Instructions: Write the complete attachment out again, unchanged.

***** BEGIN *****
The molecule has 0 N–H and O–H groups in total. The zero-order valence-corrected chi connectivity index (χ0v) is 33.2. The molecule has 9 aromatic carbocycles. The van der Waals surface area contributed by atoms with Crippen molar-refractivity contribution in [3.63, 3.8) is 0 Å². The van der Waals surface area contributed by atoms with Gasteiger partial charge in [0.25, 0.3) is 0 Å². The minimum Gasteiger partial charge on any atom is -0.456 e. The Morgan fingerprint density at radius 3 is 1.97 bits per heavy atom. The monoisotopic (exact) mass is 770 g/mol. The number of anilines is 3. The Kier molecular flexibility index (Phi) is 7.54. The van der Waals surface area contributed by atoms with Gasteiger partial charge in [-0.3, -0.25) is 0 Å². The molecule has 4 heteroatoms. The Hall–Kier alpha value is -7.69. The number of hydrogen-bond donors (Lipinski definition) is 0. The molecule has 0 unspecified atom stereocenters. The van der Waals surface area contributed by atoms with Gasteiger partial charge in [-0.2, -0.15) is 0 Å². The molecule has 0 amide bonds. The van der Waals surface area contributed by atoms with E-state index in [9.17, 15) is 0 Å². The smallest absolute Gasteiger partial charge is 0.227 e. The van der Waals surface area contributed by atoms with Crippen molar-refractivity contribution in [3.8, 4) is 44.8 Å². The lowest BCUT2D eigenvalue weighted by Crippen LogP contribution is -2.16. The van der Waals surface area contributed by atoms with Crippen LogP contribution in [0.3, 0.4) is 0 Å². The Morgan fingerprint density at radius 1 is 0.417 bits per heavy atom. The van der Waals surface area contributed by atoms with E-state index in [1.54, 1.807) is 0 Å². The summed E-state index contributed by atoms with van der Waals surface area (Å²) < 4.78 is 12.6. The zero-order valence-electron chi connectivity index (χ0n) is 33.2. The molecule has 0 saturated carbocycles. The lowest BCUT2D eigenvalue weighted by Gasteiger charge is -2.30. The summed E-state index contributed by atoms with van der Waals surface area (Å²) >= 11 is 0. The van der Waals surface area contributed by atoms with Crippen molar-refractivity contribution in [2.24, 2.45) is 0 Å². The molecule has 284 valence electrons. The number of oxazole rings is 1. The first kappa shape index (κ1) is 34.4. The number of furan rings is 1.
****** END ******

The molecule has 0 N–H and O–H groups in total. The zero-order valence-corrected chi connectivity index (χ0v) is 33.2. The molecule has 9 aromatic carbocycles. The van der Waals surface area contributed by atoms with Crippen molar-refractivity contribution in [3.63, 3.8) is 0 Å². The van der Waals surface area contributed by atoms with Gasteiger partial charge in [0.25, 0.3) is 0 Å². The minimum Gasteiger partial charge on any atom is -0.456 e. The Morgan fingerprint density at radius 3 is 1.97 bits per heavy atom. The monoisotopic (exact) mass is 770 g/mol. The number of anilines is 3. The Kier molecular flexibility index (Phi) is 7.54. The van der Waals surface area contributed by atoms with Gasteiger partial charge in [-0.3, -0.25) is 0 Å². The molecule has 4 heteroatoms. The Hall–Kier alpha value is -7.69. The number of hydrogen-bond donors (Lipinski definition) is 0. The molecule has 0 unspecified atom stereocenters. The van der Waals surface area contributed by atoms with Gasteiger partial charge in [-0.2, -0.15) is 0 Å². The molecule has 0 amide bonds. The van der Waals surface area contributed by atoms with E-state index in [9.17, 15) is 0 Å². The smallest absolute Gasteiger partial charge is 0.227 e. The van der Waals surface area contributed by atoms with Crippen molar-refractivity contribution in [3.8, 4) is 44.8 Å². The lowest BCUT2D eigenvalue weighted by Crippen LogP contribution is -2.16. The van der Waals surface area contributed by atoms with Crippen LogP contribution in [0.3, 0.4) is 0 Å². The Morgan fingerprint density at radius 1 is 0.417 bits per heavy atom. The van der Waals surface area contributed by atoms with E-state index in [1.54, 1.807) is 0 Å². The summed E-state index contributed by atoms with van der Waals surface area (Å²) < 4.78 is 12.6. The zero-order valence-electron chi connectivity index (χ0n) is 33.2. The molecule has 0 saturated carbocycles. The lowest BCUT2D eigenvalue weighted by Gasteiger charge is -2.30. The summed E-state index contributed by atoms with van der Waals surface area (Å²) >= 11 is 0. The van der Waals surface area contributed by atoms with Crippen molar-refractivity contribution in [2.24, 2.45) is 0 Å². The molecule has 284 valence electrons. The number of oxazole rings is 1. The first kappa shape index (κ1) is 34.4. The number of furan rings is 1.